Argentinian daily newspaper Muy published photos of a murdered 16-year-old girl, Angeles Rawson, on its front page June 28, the Knight Center’s Journalism in the Americas blog reported.
Rawson was shown “surrounded by garbage facilities,” according to Yahoo. The headline for the front page reads, according to a Google translate, “EXCLUSIVE Pictures of Horror: So they found Angeles.”
A copy of the front page is published on La Concept Radio.
The photos were met with much criticism, the Knight Center reported, noting that the girl’s father, a journalists’ group and employees at the newspaper’s publisher were among those who cried foul.
But, Info News reported that Muy‘s editor defended the photos despite the ethical issues at play. According to a rough Google Translate and information provided by the Journalism Forum of Argentina (FOPEA), Muy’s editor Horacio Convertini said before publishing the photos that “We know that it will open a big debate about whether it is ethical or not to publish but we decided to do it.”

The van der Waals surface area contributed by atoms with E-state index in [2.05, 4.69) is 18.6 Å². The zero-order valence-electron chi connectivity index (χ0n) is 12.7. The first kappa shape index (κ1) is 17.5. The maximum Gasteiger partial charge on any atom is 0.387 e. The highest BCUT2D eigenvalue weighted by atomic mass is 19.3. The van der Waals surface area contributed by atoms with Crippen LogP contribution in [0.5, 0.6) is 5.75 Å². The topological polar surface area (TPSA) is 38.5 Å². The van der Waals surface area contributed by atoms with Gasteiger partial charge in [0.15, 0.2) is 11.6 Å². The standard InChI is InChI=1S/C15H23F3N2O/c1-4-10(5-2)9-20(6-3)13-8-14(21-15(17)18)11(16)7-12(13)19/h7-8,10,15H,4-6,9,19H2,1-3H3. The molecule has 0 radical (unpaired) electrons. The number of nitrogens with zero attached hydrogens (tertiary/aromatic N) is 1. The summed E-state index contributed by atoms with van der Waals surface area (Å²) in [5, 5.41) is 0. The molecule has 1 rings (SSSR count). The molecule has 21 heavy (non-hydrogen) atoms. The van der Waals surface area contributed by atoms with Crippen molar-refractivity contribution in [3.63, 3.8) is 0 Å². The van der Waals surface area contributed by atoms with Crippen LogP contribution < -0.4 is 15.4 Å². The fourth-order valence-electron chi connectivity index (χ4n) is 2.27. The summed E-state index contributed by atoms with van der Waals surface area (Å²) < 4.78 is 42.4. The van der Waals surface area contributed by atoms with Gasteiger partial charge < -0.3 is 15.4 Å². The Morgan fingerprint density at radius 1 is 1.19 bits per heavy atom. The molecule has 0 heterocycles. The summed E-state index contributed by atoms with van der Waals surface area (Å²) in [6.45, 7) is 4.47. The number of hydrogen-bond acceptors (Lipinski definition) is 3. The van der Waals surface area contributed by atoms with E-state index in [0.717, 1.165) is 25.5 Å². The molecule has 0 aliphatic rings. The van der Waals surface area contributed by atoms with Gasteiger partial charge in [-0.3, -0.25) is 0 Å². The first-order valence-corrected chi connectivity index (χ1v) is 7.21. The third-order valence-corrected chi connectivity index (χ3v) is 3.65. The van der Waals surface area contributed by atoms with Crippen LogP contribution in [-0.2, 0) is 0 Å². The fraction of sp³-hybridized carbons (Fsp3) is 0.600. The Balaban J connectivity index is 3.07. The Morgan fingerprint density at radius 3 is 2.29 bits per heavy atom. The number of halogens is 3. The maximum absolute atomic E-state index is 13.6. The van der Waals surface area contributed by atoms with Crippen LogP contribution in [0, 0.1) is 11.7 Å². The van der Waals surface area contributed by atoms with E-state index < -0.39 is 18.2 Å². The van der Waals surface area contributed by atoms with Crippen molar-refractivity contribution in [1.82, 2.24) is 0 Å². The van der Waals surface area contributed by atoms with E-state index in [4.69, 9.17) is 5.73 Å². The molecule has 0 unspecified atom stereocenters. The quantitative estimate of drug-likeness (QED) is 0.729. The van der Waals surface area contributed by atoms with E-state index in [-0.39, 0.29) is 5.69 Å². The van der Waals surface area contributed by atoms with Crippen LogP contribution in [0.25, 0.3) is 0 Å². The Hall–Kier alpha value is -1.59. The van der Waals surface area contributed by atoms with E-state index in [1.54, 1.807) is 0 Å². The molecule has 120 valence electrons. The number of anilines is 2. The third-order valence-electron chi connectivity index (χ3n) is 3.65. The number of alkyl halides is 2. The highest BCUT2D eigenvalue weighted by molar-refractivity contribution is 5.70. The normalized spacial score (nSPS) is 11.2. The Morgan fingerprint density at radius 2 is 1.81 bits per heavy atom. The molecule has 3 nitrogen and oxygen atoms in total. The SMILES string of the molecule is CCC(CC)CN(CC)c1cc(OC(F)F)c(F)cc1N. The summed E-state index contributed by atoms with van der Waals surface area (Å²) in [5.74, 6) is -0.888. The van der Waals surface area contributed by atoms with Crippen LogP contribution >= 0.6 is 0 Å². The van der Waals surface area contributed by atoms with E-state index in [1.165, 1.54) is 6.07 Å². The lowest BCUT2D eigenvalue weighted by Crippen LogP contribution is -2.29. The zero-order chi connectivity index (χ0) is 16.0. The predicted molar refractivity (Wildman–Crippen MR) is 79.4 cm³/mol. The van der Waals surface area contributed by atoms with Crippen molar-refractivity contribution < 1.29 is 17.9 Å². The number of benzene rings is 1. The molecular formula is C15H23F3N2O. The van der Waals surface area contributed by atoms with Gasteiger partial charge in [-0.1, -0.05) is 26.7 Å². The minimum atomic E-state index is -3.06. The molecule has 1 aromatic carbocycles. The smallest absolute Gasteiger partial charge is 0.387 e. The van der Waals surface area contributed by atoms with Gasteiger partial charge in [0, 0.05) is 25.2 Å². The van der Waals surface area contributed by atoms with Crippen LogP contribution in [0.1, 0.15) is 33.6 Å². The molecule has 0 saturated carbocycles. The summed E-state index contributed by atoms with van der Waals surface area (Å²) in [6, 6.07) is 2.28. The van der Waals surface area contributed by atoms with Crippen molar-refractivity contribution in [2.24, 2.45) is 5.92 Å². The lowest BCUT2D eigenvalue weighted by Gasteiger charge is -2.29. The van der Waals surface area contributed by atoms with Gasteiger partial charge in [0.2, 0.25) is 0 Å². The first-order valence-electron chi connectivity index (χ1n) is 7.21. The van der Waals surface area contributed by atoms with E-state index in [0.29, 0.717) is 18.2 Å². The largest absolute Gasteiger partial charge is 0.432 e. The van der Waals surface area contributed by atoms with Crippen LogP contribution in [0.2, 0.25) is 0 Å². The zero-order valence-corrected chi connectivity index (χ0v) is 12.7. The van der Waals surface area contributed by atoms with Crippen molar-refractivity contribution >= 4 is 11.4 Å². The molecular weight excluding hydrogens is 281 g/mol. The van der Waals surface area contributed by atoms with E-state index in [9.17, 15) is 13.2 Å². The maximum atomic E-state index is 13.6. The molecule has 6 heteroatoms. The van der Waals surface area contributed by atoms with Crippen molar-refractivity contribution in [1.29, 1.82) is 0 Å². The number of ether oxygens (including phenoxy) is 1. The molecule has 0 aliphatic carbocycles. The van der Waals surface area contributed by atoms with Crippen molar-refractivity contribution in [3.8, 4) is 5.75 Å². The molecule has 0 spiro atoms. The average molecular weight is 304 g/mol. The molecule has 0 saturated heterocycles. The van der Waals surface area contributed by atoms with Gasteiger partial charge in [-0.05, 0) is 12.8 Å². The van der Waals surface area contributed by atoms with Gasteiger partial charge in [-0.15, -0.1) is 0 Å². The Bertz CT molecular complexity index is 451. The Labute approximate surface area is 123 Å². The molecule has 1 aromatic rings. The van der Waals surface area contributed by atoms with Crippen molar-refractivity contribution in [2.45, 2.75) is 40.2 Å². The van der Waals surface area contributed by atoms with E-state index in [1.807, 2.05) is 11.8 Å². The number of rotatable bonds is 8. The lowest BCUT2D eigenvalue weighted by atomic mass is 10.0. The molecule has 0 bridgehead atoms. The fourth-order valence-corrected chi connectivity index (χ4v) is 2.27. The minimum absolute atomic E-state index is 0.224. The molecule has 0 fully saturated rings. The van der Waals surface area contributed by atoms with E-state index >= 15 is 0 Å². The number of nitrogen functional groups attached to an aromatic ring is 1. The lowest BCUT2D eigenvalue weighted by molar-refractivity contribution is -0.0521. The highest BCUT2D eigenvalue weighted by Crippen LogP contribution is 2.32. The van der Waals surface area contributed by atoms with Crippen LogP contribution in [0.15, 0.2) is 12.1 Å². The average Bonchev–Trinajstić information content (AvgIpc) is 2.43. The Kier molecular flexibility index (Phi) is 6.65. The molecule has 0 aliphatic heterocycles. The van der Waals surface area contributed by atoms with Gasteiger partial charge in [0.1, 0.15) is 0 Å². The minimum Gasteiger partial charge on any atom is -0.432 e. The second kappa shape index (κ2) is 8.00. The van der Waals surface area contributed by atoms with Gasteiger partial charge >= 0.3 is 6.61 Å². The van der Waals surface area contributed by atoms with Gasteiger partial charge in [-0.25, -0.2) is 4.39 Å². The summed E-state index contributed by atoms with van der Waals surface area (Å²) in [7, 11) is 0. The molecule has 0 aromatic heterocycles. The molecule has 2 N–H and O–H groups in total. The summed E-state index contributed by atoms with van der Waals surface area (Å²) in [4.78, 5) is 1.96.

FOPEA called the photos an invasion of Rawson’s privacy and “an unnecessary demonstration of bad taste which only serves to feed the morbidness of a high profile case.” In a June 28 statement on its website, FOPEA said it “condemns” the photos, and noted that the images didn’t “provide any information relevant to the public.”
Further, FOPEA called out Muy for a double-standard in publishing the photos while commenting in its story that the photos “require caution and care.” The organization’s statement on the photos called for “responsible use of information.”
FOPEA executive director Andrés D´Alessandro told iMediaEthics by email that FOPEA is made up of 360 Argentinean journalists and journalism educators. D’Alessandro said FOPEA’s purpose is to advocate for “the creation of a space for reflection, dialogue and promoting the quality of journalism.”
mes in the last five years that the images of dead bodies were called into question. According to FOPEA’s D’Alessandro, the code was created in 2006 and is “binding on its members.” The code “is mandatory for all” in the organization, D’Alessandro added.
The publisher’s union agreed that the photos were “in poor taste and without journalistic value,” the Knight Center added.
iMediaEthics has reached out to Muy publisher Ciudad asking how many photos it published in total, where it got the photos and why it decided to publish the pictures. We’ll update with any response.